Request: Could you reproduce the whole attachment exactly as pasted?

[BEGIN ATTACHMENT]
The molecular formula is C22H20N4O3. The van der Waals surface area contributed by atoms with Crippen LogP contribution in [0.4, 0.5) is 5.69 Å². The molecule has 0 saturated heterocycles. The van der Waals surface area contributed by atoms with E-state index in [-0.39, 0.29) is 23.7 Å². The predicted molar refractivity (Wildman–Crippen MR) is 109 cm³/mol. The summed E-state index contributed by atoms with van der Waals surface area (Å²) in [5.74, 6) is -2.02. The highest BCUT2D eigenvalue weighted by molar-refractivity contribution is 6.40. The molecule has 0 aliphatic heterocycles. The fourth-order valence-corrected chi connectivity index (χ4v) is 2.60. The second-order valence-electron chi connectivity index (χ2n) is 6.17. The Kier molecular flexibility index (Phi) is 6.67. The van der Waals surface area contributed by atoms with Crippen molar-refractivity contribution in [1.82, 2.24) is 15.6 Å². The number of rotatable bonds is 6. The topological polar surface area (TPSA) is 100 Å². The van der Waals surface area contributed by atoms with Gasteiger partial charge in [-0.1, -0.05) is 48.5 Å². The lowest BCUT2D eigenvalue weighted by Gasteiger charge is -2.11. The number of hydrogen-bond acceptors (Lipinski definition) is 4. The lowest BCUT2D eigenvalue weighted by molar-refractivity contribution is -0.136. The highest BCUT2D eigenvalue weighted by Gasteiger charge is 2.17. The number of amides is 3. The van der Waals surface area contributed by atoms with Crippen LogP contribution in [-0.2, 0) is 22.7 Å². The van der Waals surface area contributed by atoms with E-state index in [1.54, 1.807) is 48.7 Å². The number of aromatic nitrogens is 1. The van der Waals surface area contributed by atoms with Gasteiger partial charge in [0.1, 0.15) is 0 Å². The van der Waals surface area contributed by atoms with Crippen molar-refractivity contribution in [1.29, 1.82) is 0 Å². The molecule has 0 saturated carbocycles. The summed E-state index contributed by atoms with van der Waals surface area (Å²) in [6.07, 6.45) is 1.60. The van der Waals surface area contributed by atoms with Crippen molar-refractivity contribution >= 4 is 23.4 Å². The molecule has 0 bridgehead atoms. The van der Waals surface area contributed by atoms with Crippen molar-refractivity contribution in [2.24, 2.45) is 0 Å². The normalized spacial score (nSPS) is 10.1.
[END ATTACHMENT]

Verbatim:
The molecular formula is C22H20N4O3. The van der Waals surface area contributed by atoms with Crippen LogP contribution in [0.4, 0.5) is 5.69 Å². The molecule has 0 saturated heterocycles. The van der Waals surface area contributed by atoms with E-state index in [-0.39, 0.29) is 23.7 Å². The predicted molar refractivity (Wildman–Crippen MR) is 109 cm³/mol. The summed E-state index contributed by atoms with van der Waals surface area (Å²) in [5.74, 6) is -2.02. The highest BCUT2D eigenvalue weighted by molar-refractivity contribution is 6.40. The molecule has 0 aliphatic heterocycles. The fourth-order valence-corrected chi connectivity index (χ4v) is 2.60. The second-order valence-electron chi connectivity index (χ2n) is 6.17. The Kier molecular flexibility index (Phi) is 6.67. The van der Waals surface area contributed by atoms with Crippen molar-refractivity contribution in [1.82, 2.24) is 15.6 Å². The number of rotatable bonds is 6. The topological polar surface area (TPSA) is 100 Å². The van der Waals surface area contributed by atoms with Gasteiger partial charge in [-0.1, -0.05) is 48.5 Å². The lowest BCUT2D eigenvalue weighted by Gasteiger charge is -2.11. The number of hydrogen-bond acceptors (Lipinski definition) is 4. The lowest BCUT2D eigenvalue weighted by molar-refractivity contribution is -0.136. The highest BCUT2D eigenvalue weighted by Gasteiger charge is 2.17. The number of amides is 3. The van der Waals surface area contributed by atoms with Crippen LogP contribution in [-0.2, 0) is 22.7 Å². The van der Waals surface area contributed by atoms with E-state index in [1.54, 1.807) is 48.7 Å². The number of aromatic nitrogens is 1. The van der Waals surface area contributed by atoms with Gasteiger partial charge in [0.1, 0.15) is 0 Å². The van der Waals surface area contributed by atoms with Crippen molar-refractivity contribution in [1.29, 1.82) is 0 Å². The molecule has 0 saturated carbocycles. The summed E-state index contributed by atoms with van der Waals surface area (Å²) in [6.07, 6.45) is 1.60. The van der Waals surface area contributed by atoms with Crippen molar-refractivity contribution >= 4 is 23.4 Å². The molecule has 0 bridgehead atoms. The van der Waals surface area contributed by atoms with Crippen molar-refractivity contribution in [2.24, 2.45) is 0 Å². The normalized spacial score (nSPS) is 10.1.